Although Marks and Gran had created the long-running hit sitcoms Birds Of A Feather and Goodnight Sweetheart for the Corporation, they hadn’t worked for the BBC in over six years. Maybe it was down to their McTaggart Lecture at the Edinburgh Television Festival in 1997 in which they demolished the case for the license fee, after which, according to the Workshop’s programme notes, “their BBC car park privileges were revoked”. Or it could have been down to the pair declining the post of Head of BBC Comedy.

The afternoon Sitcom Q&A panel comprised of Bert Tyler-Moore, co-creator of Channel 4’s Star Stories, Justin Sbresni, who with his partner Mark Bussell wrote, produced and directed The Worst Week of My Life, and Michael Jacob, currently Head of Mainstream Comedy for BBC Television. Mr Marks sat in and, after everyone had talked about their work and how they had got into the business, he asked Mr Jacob the process of getting a sitcom on the air.

When Yentob had offered Marks and Gran to be Head of BBC Comedy they asked if they would have the power to say yes. When he said no, they said no. Now, if Mr Jacob liked a project that passed across his desk he would start out by optioning the script. The next stage would be to buy the script and then pay for a second script (presumably to see if the quality and humour was consistent). After that he would present it to the heads of the departments. Then it would go to John Plowman, the BBC’s Head of Comedy, who would have to sell it to the Channel Controllers. Simple.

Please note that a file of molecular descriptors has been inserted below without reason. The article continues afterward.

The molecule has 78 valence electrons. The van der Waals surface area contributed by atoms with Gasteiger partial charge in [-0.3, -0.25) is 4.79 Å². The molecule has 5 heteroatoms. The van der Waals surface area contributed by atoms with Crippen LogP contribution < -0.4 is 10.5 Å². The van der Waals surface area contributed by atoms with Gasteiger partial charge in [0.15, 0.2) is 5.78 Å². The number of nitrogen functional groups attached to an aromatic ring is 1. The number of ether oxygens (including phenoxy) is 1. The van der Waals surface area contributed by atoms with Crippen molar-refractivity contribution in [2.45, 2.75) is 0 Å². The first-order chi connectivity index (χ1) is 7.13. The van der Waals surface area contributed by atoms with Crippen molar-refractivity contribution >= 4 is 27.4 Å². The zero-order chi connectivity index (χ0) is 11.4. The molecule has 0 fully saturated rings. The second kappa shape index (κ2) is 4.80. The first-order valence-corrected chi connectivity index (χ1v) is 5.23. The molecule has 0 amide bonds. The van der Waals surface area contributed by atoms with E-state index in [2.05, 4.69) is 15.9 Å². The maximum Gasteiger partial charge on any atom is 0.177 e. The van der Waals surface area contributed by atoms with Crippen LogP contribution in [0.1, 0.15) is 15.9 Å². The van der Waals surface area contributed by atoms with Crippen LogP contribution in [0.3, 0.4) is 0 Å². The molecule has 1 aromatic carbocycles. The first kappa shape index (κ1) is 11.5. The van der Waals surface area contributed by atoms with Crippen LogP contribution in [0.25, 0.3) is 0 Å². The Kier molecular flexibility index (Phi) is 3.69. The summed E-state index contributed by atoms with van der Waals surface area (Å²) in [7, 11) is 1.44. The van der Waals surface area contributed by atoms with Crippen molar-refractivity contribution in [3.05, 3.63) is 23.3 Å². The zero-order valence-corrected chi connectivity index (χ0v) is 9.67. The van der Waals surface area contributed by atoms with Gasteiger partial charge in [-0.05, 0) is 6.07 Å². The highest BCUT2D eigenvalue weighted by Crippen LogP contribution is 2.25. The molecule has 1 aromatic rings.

Getting some air during the afternoon coffee break, I asked Mr Jacob what current comedies he found amusing. Off the top of his head he couldn’t think of a single one.

6 Comments:

At 9:42 am, Blogger Riddley Walker said...

Earlier in the day, while out getting some fresh air, I'd got chatting to Mr. Jacobs and, not knowing who he was, the talk covered lots of things.

Including how the BBC's inertia was stopping anything useful coming out of it.

Oops.

Hey, at least I didn't quite step up to the plate and trot out the freelancer's maxim that the BBC is "where the talentless go to die"...

 
At 7:47 pm, Blogger potdoll said...

tell us more. i'm enjoying this.

 
At 9:04 pm, Blogger Good Dog said...

Dolly,

Don't worry honeybun, there's more to come. Next up will be the drama talks, followed by all the bits and bobs I've forgotten to mention before.

 
At 10:16 pm, Blogger potdoll said...

sluuurp! Can't wait!

 
At 11:37 pm, Blogger Good Dog said...

I'm always happy to make a woman...

Okay, let's no go there.

 
At 12:21 pm, Blogger JD said...

Funny thing - I went to a talk given by Marks and Gran at RADA a couple of years back and their only prop was a white board bearing the legend "Character, Karaktor, Charakter" - Laurence said it was meant to be a crack at Tony Blair's "Educaton, education, education." They didn't talk too much about structure.

It did turn out that had both lived in Hatfield for a brief, unlamented period. Small world.